There are stricter food safety laws obviously however, regarding large catches, for large hotels and large restaurants.  

 

We are able to obtain freshly caught shrimp along the Adriatic from the tiny fishing boats that pull up on the coast along the small towns and villages located here.

 

Have nice wkend.

Marge.

post #6 of 51

Get the frozen de-veined shrimp.  Defrost and then clean them by removing the shell and rinsing.  Place them in a single layer on a sheet pan with paper towels and then cover with more paper towels.  The idea is to remove as much of the moisture as possible.  When it's time to cook I place them in a bowl and season with olive oil and whatever herbs/spices I'm going for.   Throw them in a hot dry skillet and cook on one side for only a minute or even less and turn over.  Do NOT overcook.

"You are what you eat, so don't be fast, cheap, easy, or fake."

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"You are what you eat, so don't be fast, cheap, easy, or fake."

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post #7 of 51

Interesting timing. I just pulled some shrimp off the grill. I was going to our local market this morning for produce and there was a guy that had picked up big atlantic shrimp from the docks early this morning and brought them out to sell. Very fresh and large.

 

post #8 of 51

Dude!  That’s not a shrimp, that’s Godzilla!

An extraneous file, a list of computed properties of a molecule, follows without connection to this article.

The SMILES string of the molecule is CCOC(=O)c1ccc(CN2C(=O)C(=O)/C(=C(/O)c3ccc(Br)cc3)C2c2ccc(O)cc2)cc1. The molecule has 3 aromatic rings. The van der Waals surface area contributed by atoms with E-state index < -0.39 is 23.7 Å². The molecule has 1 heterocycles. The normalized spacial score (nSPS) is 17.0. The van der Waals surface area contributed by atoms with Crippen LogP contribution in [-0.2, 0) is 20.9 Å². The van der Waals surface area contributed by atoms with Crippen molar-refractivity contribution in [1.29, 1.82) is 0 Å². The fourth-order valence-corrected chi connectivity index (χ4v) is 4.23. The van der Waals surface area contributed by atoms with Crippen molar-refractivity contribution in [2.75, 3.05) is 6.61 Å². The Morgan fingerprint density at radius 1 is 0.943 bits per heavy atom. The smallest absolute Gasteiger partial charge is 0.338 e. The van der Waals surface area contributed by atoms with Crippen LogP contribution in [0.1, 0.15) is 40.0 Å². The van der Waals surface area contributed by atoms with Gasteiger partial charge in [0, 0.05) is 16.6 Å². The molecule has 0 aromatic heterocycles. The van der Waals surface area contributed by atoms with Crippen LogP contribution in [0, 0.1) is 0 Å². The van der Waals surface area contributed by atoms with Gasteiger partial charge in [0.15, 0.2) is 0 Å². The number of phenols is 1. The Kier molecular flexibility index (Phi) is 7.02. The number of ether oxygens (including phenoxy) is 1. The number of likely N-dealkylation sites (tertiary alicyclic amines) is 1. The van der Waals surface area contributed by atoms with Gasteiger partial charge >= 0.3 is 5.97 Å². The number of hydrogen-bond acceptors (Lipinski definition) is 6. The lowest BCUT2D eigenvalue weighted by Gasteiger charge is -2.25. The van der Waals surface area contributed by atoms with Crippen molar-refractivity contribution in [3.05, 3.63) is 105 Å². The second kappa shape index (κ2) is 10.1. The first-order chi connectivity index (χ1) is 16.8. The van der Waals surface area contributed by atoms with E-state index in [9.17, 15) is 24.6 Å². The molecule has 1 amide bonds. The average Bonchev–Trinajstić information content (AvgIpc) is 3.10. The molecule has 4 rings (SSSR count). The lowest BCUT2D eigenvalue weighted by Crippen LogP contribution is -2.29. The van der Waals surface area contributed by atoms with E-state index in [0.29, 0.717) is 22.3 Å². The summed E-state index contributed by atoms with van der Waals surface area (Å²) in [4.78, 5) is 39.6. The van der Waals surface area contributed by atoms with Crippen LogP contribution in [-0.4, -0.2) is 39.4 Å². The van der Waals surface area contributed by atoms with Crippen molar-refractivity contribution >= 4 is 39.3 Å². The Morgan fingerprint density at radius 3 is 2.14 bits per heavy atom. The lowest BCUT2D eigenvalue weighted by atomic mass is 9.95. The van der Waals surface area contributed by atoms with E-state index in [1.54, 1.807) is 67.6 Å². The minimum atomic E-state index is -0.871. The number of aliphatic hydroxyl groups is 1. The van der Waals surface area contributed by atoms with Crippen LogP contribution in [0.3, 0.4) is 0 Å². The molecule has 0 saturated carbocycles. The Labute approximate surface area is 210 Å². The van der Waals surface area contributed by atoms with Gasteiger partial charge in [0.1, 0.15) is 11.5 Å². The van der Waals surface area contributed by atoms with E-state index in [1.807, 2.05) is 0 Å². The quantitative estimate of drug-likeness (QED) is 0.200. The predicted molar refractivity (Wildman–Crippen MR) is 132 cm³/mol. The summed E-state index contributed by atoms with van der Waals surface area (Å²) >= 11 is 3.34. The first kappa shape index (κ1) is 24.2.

Did you get a snap of the finished product?

(being landlocked really stinks!)           

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My kitchen in the middle of the desert

A Hui Hou (until we met), ALOHA!

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from ...

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post #9 of 51
Quote:
Originally Posted by kaneohegirlinaz View Post

Dude!  That’s not a shrimp, that’s Godzilla!

Did you get a snap of the finished product?

(being landlocked really stinks!)           

 

Haha yes they were quite large with the heads on! I had a few left and took a shot just for you. I marinated them with a chili and lime mixture and threw them on the barbie biggrin.gif

 

post #10 of 51

OH MY!!

SOOOOO many Mahalos (thank you in Hawaiian)!!

… and I’m taking my Mom for Burgers tonight

… ya’ killin’ me!!

The seafood here is so bad, when you walk in to a place that sells any kind of fish or sort of water-critter, the smell is so overwhelming, that I have to turn around and walk out, FAST!!

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A Hui Hou (until we met), ALOHA!

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post #11 of 51

I'm not criticizing anyone, I'm not calling anyone out.

 

DON"T COOK SHRIMP BY TIME ... COOK BY COLOR.    Get your pan screaming hot, then add the oil just before the shrimp. I stay on top of the pan using a wooden spoon stirring all the time. I like peanut oil because I think it takes the heat best. The shrimps should go from opaque white/grey to almost brite white/pink. 2/3 of the way through you could add a splash of soy sauce and 2-3 DROPS of sesame oil. 3/4 of the way through you could add a thickener such as 1-cup shrimp stock* w/ a teaspoon of cornstarch. If you wanted some "flavoring" such as citrus zests or hot chili oil, you should add them last. If you want to add some cashews, add them last too, stirring them in to get sauced.